Warning: Drinking alcohol during pregnancy can cause FAS.
  • What to Know About Alcohol and the Body
    • Fetal alcohol syndrome 
    • Fetal alcohol syndrome (FAS) is the presence of severe birth defects in babies born to mothers who drink alcohol during pregnancy.
    • FAS is a leading cause of mental disability.
    Warning: Drinking alcohol during pregnancy can cause FAS.
  • Thinking and Decision Making
    • Drinking alcohol can interfere with the simplest of tasks.
    • Alcohol can cause you to take actions that can be harmful to yourself and others.
  • How Drinking Affects Thinking and Decision Making
    • It can cause you to make wrong decisions. 
    • If you drink alcohol, you might not use the guidelines for making responsible decisions.
    • You might make a choice that you would not make if you were not under the influence of alcohol.
    • Your decisions might risk your health and safety or cause you to break laws and family guidelines.
  • How Drinking Affects Thinking and Decision Making
    • It can give you a false sense of self-confidence in social situations and interfere with your judgment. 
    • Teens never should drink alcohol in an attempt to be more social.
    • Because alcohol affects communication and reasoning, you may find out later that you did or said things that were not appropriate.
  • How Drinking Affects Thinking and Decision Making
    • It can make you feel invincible.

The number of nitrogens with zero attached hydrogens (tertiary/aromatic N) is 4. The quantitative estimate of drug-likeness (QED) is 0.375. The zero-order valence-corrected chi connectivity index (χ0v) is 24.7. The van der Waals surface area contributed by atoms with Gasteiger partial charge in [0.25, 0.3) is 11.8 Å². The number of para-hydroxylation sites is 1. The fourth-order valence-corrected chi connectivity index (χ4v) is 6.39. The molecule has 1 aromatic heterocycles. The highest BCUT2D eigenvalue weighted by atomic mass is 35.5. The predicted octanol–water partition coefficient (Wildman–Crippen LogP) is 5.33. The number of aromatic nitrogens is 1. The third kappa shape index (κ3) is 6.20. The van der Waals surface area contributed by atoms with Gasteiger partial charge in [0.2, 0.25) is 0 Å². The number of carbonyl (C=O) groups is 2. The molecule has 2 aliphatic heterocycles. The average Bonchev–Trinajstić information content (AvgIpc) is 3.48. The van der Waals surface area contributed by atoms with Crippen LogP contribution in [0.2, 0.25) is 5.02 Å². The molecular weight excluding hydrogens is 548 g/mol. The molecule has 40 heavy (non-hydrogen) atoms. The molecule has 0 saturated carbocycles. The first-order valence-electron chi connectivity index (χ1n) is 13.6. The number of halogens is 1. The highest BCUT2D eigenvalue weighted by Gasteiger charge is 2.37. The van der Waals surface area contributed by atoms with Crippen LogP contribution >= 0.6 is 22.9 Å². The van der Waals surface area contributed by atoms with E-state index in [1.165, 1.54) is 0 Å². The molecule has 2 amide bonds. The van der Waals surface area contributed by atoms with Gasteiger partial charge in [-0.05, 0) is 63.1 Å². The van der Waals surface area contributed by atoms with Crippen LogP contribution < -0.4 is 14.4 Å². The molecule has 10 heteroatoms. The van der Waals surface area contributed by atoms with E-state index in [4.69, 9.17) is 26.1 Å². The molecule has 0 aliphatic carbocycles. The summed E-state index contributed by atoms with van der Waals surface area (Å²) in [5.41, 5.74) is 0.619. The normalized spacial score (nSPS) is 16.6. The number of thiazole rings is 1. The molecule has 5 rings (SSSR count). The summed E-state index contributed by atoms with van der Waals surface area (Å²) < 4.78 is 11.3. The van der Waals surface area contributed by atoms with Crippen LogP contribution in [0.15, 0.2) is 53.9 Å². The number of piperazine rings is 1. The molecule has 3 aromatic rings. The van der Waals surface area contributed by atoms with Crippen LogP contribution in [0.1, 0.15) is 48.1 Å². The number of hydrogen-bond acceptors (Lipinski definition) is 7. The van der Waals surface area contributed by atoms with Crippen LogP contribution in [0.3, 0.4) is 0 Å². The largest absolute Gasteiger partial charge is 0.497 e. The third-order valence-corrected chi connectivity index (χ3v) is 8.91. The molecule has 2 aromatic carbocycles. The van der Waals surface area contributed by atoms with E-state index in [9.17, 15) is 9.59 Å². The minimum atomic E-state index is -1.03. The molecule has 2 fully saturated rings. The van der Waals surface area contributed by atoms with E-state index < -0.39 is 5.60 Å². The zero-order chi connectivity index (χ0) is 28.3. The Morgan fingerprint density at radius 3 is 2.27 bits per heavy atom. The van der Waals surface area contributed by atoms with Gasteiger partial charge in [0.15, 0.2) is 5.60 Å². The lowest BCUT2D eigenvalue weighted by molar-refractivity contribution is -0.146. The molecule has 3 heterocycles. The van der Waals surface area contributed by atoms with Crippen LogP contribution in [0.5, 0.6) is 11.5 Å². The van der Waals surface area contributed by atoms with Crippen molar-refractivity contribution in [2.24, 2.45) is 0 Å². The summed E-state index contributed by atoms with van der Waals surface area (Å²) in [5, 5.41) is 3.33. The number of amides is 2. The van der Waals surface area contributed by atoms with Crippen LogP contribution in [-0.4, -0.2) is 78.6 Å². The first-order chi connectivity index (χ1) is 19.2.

• You might do something dangerous and injure yourself or others.
    • It can increase the likelihood that you will give in to negative peer pressure. 
    • If you have been drinking, you are more likely to be persuaded by peers to do things you would not normally do.
  • How Drinking Affects Thinking and Decision Making
    • It can intensify your sexual feelings and dull your reasoning. 
    • If you drink, your sexual feelings may be difficult to control.
    • The consequences of unprotected sex include unplanned pregnancy, sexually transmitted diseases (STDs), HIV, and emotional trauma.
  • How Drinking Affects Thinking and Decision Making
    • It slows your reaction time and affects your coordination. 
    • If you drink, you cannot respond as quickly as usual.
    • It can cause you to have aggressive behavior.
    • If you drink, you are more likely to become violent and to commit physical abuse or murder.
  • How Drinking Affects Thinking and Decision Making
    • It intensifies your emotions. 
    • If you drink, you will have more intense feelings than usual.
    • Many teen suicide attempts involve alcohol or other drugs.
    • Hangover
    • A hangover is an aftereffect of using alcohol and other drugs. It may involve headaches, nausea, fatigue, and irritability.
  • How Drinking Affects Thinking and Decision Making
    • Blackouts
    • People who drink alcohol may have blackouts.
    • A blackout is a period in which a person cannot remember what has happened.
    • People who have been drinking may do something risky, embarrassing, or violent; engage in sex; or find themselves in an unfamiliar place and not remember anything.
  • Violence and Illegal Behavior
    • A high percentage of crimes are related to the use and abuse of alcohol.
    • Any kind of crime is considered illegal behavior.
    • Some of these crimes include committing acts of violence and driving while under the influence.
  • How Drinking Increases the Risk of Violence and Illegal Behavior
    • Alcohol and violence
    • Alcohol, more than any other drug, has been linked to violence.